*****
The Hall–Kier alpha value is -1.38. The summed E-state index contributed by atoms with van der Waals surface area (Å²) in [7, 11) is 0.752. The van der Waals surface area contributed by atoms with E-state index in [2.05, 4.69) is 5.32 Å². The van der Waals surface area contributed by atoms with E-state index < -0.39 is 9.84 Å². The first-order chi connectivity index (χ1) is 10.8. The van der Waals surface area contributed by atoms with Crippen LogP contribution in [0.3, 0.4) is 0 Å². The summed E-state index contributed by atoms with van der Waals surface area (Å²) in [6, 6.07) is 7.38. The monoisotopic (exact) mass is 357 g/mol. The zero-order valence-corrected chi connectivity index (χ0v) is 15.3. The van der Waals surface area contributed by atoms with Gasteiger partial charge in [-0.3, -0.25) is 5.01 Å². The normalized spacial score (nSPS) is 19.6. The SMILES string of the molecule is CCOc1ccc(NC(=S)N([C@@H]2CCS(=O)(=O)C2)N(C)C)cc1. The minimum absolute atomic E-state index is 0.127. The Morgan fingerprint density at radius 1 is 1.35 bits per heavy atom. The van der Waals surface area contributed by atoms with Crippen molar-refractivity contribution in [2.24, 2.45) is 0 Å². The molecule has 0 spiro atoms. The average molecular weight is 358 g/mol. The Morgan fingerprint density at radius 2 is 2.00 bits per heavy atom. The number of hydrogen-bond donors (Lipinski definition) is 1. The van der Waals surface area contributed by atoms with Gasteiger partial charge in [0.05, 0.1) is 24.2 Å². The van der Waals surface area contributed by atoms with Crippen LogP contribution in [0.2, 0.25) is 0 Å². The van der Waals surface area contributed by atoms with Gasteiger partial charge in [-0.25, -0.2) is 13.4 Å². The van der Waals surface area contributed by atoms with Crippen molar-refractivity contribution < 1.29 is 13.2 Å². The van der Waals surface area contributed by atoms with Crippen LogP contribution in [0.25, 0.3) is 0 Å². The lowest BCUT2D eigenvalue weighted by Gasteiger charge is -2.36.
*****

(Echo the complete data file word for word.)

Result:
The Hall–Kier alpha value is -1.38. The summed E-state index contributed by atoms with van der Waals surface area (Å²) in [7, 11) is 0.752. The van der Waals surface area contributed by atoms with E-state index in [2.05, 4.69) is 5.32 Å². The van der Waals surface area contributed by atoms with E-state index < -0.39 is 9.84 Å². The first-order chi connectivity index (χ1) is 10.8. The van der Waals surface area contributed by atoms with Crippen LogP contribution in [0.3, 0.4) is 0 Å². The summed E-state index contributed by atoms with van der Waals surface area (Å²) in [6, 6.07) is 7.38. The monoisotopic (exact) mass is 357 g/mol. The zero-order valence-corrected chi connectivity index (χ0v) is 15.3. The van der Waals surface area contributed by atoms with Gasteiger partial charge in [-0.3, -0.25) is 5.01 Å². The normalized spacial score (nSPS) is 19.6. The SMILES string of the molecule is CCOc1ccc(NC(=S)N([C@@H]2CCS(=O)(=O)C2)N(C)C)cc1. The minimum absolute atomic E-state index is 0.127. The Morgan fingerprint density at radius 1 is 1.35 bits per heavy atom. The van der Waals surface area contributed by atoms with Crippen molar-refractivity contribution in [2.24, 2.45) is 0 Å². The molecule has 0 spiro atoms. The average molecular weight is 358 g/mol. The Morgan fingerprint density at radius 2 is 2.00 bits per heavy atom. The number of hydrogen-bond donors (Lipinski definition) is 1. The van der Waals surface area contributed by atoms with Gasteiger partial charge in [0.05, 0.1) is 24.2 Å². The van der Waals surface area contributed by atoms with Crippen LogP contribution in [0.2, 0.25) is 0 Å². The van der Waals surface area contributed by atoms with Gasteiger partial charge in [-0.25, -0.2) is 13.4 Å². The van der Waals surface area contributed by atoms with Crippen molar-refractivity contribution < 1.29 is 13.2 Å². The van der Waals surface area contributed by atoms with Crippen LogP contribution in [0.25, 0.3) is 0 Å². The lowest BCUT2D eigenvalue weighted by Gasteiger charge is -2.36.